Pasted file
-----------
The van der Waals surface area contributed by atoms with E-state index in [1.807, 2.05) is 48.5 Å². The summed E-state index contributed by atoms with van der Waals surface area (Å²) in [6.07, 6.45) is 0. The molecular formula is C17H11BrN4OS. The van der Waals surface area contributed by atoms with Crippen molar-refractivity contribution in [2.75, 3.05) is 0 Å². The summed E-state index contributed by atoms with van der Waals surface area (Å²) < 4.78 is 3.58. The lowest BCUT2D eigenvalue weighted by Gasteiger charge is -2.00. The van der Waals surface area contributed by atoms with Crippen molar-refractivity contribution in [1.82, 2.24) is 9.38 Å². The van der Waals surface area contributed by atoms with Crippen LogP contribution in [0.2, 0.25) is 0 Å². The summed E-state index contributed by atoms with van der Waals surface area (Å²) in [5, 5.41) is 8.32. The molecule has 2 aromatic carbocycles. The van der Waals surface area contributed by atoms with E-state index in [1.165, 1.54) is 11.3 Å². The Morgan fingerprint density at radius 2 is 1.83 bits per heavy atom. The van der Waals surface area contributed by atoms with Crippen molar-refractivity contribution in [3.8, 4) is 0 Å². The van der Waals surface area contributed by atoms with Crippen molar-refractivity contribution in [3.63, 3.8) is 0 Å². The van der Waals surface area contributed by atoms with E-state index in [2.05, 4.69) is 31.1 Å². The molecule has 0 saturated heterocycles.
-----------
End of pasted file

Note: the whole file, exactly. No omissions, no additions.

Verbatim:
The van der Waals surface area contributed by atoms with E-state index in [1.807, 2.05) is 48.5 Å². The summed E-state index contributed by atoms with van der Waals surface area (Å²) in [6.07, 6.45) is 0. The molecular formula is C17H11BrN4OS. The van der Waals surface area contributed by atoms with Crippen molar-refractivity contribution in [2.75, 3.05) is 0 Å². The summed E-state index contributed by atoms with van der Waals surface area (Å²) < 4.78 is 3.58. The lowest BCUT2D eigenvalue weighted by Gasteiger charge is -2.00. The van der Waals surface area contributed by atoms with Crippen molar-refractivity contribution in [1.82, 2.24) is 9.38 Å². The van der Waals surface area contributed by atoms with Crippen LogP contribution in [0.2, 0.25) is 0 Å². The summed E-state index contributed by atoms with van der Waals surface area (Å²) in [5, 5.41) is 8.32. The molecule has 2 aromatic carbocycles. The van der Waals surface area contributed by atoms with E-state index in [1.165, 1.54) is 11.3 Å². The Morgan fingerprint density at radius 2 is 1.83 bits per heavy atom. The van der Waals surface area contributed by atoms with Crippen molar-refractivity contribution in [3.8, 4) is 0 Å². The van der Waals surface area contributed by atoms with Crippen molar-refractivity contribution in [3.63, 3.8) is 0 Å². The van der Waals surface area contributed by atoms with E-state index in [2.05, 4.69) is 31.1 Å². The molecule has 0 saturated heterocycles.